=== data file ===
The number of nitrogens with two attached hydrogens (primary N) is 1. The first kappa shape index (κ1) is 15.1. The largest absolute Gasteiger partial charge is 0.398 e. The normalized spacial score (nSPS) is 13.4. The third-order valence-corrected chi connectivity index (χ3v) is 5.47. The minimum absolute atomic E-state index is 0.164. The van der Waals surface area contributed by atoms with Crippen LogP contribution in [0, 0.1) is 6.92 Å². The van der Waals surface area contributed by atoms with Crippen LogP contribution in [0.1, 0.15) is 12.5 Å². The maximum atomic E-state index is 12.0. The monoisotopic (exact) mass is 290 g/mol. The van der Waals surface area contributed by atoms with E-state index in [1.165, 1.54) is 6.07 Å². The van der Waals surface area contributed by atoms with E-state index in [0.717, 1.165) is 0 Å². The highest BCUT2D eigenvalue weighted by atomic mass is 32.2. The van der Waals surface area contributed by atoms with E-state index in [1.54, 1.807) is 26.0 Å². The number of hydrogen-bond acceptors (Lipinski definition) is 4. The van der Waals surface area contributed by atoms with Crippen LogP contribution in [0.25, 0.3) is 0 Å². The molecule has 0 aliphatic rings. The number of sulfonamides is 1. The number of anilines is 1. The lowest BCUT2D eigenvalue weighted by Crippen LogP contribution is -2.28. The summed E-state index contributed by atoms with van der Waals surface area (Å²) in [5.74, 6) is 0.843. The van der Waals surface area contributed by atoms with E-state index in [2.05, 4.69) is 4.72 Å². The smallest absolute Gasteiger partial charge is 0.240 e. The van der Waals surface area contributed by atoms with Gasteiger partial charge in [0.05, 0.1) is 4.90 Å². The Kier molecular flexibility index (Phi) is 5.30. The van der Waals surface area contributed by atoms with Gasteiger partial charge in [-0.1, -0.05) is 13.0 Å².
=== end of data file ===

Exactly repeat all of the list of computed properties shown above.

The number of nitrogens with two attached hydrogens (primary N) is 1. The first kappa shape index (κ1) is 15.1. The largest absolute Gasteiger partial charge is 0.398 e. The normalized spacial score (nSPS) is 13.4. The third-order valence-corrected chi connectivity index (χ3v) is 5.47. The minimum absolute atomic E-state index is 0.164. The van der Waals surface area contributed by atoms with Crippen LogP contribution in [0, 0.1) is 6.92 Å². The van der Waals surface area contributed by atoms with Crippen LogP contribution in [0.1, 0.15) is 12.5 Å². The maximum atomic E-state index is 12.0. The monoisotopic (exact) mass is 290 g/mol. The van der Waals surface area contributed by atoms with E-state index in [1.165, 1.54) is 6.07 Å². The van der Waals surface area contributed by atoms with E-state index in [0.717, 1.165) is 0 Å². The highest BCUT2D eigenvalue weighted by atomic mass is 32.2. The van der Waals surface area contributed by atoms with E-state index in [1.54, 1.807) is 26.0 Å². The number of hydrogen-bond acceptors (Lipinski definition) is 4. The van der Waals surface area contributed by atoms with Crippen LogP contribution in [0.25, 0.3) is 0 Å². The molecule has 0 aliphatic rings. The number of sulfonamides is 1. The number of anilines is 1. The lowest BCUT2D eigenvalue weighted by Crippen LogP contribution is -2.28. The summed E-state index contributed by atoms with van der Waals surface area (Å²) in [5.74, 6) is 0.843. The van der Waals surface area contributed by atoms with E-state index in [2.05, 4.69) is 4.72 Å². The smallest absolute Gasteiger partial charge is 0.240 e. The van der Waals surface area contributed by atoms with Gasteiger partial charge in [0.05, 0.1) is 4.90 Å². The Kier molecular flexibility index (Phi) is 5.30. The van der Waals surface area contributed by atoms with Gasteiger partial charge in [-0.1, -0.05) is 13.0 Å².